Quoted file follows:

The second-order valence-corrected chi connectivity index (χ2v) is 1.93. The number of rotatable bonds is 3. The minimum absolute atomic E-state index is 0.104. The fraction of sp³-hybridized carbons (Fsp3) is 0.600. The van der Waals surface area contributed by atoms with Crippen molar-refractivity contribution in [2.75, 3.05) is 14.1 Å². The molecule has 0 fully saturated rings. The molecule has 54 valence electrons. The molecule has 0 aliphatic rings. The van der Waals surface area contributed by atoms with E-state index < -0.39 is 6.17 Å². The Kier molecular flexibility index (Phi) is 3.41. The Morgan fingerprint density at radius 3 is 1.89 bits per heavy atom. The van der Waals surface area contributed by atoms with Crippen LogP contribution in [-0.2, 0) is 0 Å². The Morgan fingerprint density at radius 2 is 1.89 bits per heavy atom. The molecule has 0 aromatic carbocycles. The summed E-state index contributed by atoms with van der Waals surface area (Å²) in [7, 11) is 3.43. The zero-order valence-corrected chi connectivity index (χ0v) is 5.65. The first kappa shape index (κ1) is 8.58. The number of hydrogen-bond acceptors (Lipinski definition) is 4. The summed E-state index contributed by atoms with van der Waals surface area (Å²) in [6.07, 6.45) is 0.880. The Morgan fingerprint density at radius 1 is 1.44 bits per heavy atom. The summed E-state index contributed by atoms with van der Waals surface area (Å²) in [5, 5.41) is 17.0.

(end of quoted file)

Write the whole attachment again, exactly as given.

The second-order valence-corrected chi connectivity index (χ2v) is 1.93. The number of rotatable bonds is 3. The minimum absolute atomic E-state index is 0.104. The fraction of sp³-hybridized carbons (Fsp3) is 0.600. The van der Waals surface area contributed by atoms with Crippen molar-refractivity contribution in [2.75, 3.05) is 14.1 Å². The molecule has 0 fully saturated rings. The molecule has 54 valence electrons. The molecule has 0 aliphatic rings. The van der Waals surface area contributed by atoms with E-state index < -0.39 is 6.17 Å². The Kier molecular flexibility index (Phi) is 3.41. The Morgan fingerprint density at radius 3 is 1.89 bits per heavy atom. The van der Waals surface area contributed by atoms with Crippen LogP contribution in [-0.2, 0) is 0 Å². The Morgan fingerprint density at radius 2 is 1.89 bits per heavy atom. The molecule has 0 aromatic carbocycles. The summed E-state index contributed by atoms with van der Waals surface area (Å²) in [7, 11) is 3.43. The zero-order valence-corrected chi connectivity index (χ0v) is 5.65. The first kappa shape index (κ1) is 8.58. The number of hydrogen-bond acceptors (Lipinski definition) is 4. The summed E-state index contributed by atoms with van der Waals surface area (Å²) in [6.07, 6.45) is 0.880. The Morgan fingerprint density at radius 1 is 1.44 bits per heavy atom. The summed E-state index contributed by atoms with van der Waals surface area (Å²) in [5, 5.41) is 17.0.